Participatory videos in Nepal: Voicing women’s perceptions on climate change
International climate change debates are often based upon simplistic assumptions of how men and women perceive and address risks and uncertainty. For instance, women are commonly portrayed as a homogenous group who are always more vulnerable than men to climate change simply because they are women. Yet the relationship between gender, poverty and vulnerability is neither straightforward, nor universal (Arora-Jonsson, 2011).
Just to illustrate, in some areas of Nepal it was found that poor women from landless households are more likely to attend community meetings and speak up because they feel less constrained by social norms than women from higher class and caste (Agarwal, 2010). They have therefore a higher capability to influence community decisions that might affect their vulnerability.
Debates shape the way scientists and policy-makers develop strategies, practices and tools for people at risk to best cope with environmental change and extreme weather events. It is therefore crucial to provide to policy-makers contextually grounded accounts of men and women’s experience of climate change.
Participatory videos (PVs) have the potential to bridge the communication gap between non- or less literate individuals and policy-makers due to its non-written form. It offers the opportunity for vulnerable men and women to raise their voices and share their perceptions and knowledge with a large and diverse audience.
Contrarily to conventional research, which is sometimes extractive and driven by researchers’ agenda and framings, PVs allow marginalized groups and individuals to take the lead and decide which messages they want to convey and how. But beyond a communication tool, PVs are also more critically an empowering process whereby men and women build self-confidence in reflecting upon their lives, expressing their ideas and advocating for improved well-being.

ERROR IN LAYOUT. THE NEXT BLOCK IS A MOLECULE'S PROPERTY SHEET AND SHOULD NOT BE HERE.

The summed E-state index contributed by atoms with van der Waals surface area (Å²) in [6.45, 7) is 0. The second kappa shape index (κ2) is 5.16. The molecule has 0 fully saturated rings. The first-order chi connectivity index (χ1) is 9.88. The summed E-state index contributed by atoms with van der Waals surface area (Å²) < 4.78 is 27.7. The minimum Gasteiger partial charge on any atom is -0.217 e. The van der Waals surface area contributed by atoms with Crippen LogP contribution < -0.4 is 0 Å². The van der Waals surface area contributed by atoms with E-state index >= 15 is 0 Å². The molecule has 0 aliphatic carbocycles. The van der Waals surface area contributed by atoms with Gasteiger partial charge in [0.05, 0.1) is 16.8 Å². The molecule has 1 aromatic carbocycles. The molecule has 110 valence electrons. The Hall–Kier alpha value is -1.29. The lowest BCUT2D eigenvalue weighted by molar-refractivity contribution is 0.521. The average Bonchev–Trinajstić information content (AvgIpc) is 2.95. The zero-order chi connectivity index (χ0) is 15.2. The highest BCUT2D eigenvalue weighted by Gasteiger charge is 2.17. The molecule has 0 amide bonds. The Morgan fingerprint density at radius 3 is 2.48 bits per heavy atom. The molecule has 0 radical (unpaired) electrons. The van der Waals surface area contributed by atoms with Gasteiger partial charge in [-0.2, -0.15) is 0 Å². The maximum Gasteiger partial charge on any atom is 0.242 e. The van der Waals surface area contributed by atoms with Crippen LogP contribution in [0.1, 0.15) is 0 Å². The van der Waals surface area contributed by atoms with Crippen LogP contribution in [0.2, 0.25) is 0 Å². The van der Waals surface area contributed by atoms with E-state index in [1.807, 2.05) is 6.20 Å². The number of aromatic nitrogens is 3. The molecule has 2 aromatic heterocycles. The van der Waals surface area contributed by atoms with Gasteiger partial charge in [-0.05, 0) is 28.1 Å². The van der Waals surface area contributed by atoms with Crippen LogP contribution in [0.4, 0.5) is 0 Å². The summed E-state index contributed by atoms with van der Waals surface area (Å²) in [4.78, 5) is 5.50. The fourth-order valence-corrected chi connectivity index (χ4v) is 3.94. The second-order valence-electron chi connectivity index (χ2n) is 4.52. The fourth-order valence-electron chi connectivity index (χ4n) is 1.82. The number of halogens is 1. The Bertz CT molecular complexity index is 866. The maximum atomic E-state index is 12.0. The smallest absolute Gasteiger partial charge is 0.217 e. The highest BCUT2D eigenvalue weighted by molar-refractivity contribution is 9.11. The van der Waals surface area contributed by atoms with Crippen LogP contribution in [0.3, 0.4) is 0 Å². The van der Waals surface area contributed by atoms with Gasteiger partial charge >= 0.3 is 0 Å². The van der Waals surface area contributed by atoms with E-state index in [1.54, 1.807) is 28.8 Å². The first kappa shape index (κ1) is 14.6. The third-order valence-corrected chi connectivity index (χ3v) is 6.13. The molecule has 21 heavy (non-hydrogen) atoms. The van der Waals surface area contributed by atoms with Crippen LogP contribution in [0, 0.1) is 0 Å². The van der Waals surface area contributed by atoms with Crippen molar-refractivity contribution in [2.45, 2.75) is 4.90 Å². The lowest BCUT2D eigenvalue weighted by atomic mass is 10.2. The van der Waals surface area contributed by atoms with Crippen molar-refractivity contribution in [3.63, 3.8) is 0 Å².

With the support of the CGIAR Research Program on Climate Change, Agriculture and Food Security (CCAFS), the International Water Management Institute (IWMI), Nepal Office led a pilot PVs project in collaboration with Rural Self Reliance Development Center (RSDC) in Thadhi Jhijha Village Development Committee (VDC) of Dhanusha District, Eastern Terai of Nepal in November 2012.
As other districts in the Eastern Terai region, Dhanusha District holds both: a high index of human sensitivity to climate change and a high risk for floods and a very high risk for drought (Ministry of Environment – Government of Nepal, 2010). The area is also marked by a high rate of labour migration for foreign employment – in the selected VDC, 80 per cent of the household have at least one man abroad (focus group discussion, fieldwork January 2013).